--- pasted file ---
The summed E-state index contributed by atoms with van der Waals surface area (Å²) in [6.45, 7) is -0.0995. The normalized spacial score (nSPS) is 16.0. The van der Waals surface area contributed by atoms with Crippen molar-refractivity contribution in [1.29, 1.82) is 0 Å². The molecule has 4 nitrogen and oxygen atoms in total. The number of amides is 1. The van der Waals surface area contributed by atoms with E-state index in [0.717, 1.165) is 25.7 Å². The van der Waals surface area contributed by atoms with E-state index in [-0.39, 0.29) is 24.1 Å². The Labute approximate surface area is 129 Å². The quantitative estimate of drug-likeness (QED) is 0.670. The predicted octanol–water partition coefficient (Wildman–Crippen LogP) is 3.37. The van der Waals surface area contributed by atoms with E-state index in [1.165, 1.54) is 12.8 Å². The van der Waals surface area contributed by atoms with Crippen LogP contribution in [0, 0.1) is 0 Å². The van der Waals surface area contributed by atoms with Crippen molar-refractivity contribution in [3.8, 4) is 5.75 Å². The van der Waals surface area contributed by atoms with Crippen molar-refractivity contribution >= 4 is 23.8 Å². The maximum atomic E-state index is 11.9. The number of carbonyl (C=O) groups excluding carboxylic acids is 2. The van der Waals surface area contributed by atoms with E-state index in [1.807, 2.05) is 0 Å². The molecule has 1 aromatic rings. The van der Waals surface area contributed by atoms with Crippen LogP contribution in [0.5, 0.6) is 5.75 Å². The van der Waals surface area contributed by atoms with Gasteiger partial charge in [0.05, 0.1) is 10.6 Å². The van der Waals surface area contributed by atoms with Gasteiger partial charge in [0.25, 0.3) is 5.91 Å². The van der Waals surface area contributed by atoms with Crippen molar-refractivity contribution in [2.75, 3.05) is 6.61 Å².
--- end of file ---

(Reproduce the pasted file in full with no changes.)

The summed E-state index contributed by atoms with van der Waals surface area (Å²) in [6.45, 7) is -0.0995. The normalized spacial score (nSPS) is 16.0. The van der Waals surface area contributed by atoms with Crippen molar-refractivity contribution in [1.29, 1.82) is 0 Å². The molecule has 4 nitrogen and oxygen atoms in total. The number of amides is 1. The van der Waals surface area contributed by atoms with E-state index in [0.717, 1.165) is 25.7 Å². The van der Waals surface area contributed by atoms with E-state index in [-0.39, 0.29) is 24.1 Å². The Labute approximate surface area is 129 Å². The quantitative estimate of drug-likeness (QED) is 0.670. The predicted octanol–water partition coefficient (Wildman–Crippen LogP) is 3.37. The van der Waals surface area contributed by atoms with E-state index in [1.165, 1.54) is 12.8 Å². The van der Waals surface area contributed by atoms with Crippen LogP contribution in [0, 0.1) is 0 Å². The van der Waals surface area contributed by atoms with Crippen molar-refractivity contribution in [3.8, 4) is 5.75 Å². The van der Waals surface area contributed by atoms with Crippen molar-refractivity contribution >= 4 is 23.8 Å². The maximum atomic E-state index is 11.9. The number of carbonyl (C=O) groups excluding carboxylic acids is 2. The van der Waals surface area contributed by atoms with E-state index in [1.807, 2.05) is 0 Å². The molecule has 1 aromatic rings. The van der Waals surface area contributed by atoms with Crippen LogP contribution in [0.5, 0.6) is 5.75 Å². The van der Waals surface area contributed by atoms with Gasteiger partial charge in [0.05, 0.1) is 10.6 Å². The van der Waals surface area contributed by atoms with Gasteiger partial charge in [0.25, 0.3) is 5.91 Å². The van der Waals surface area contributed by atoms with Crippen molar-refractivity contribution in [2.75, 3.05) is 6.61 Å².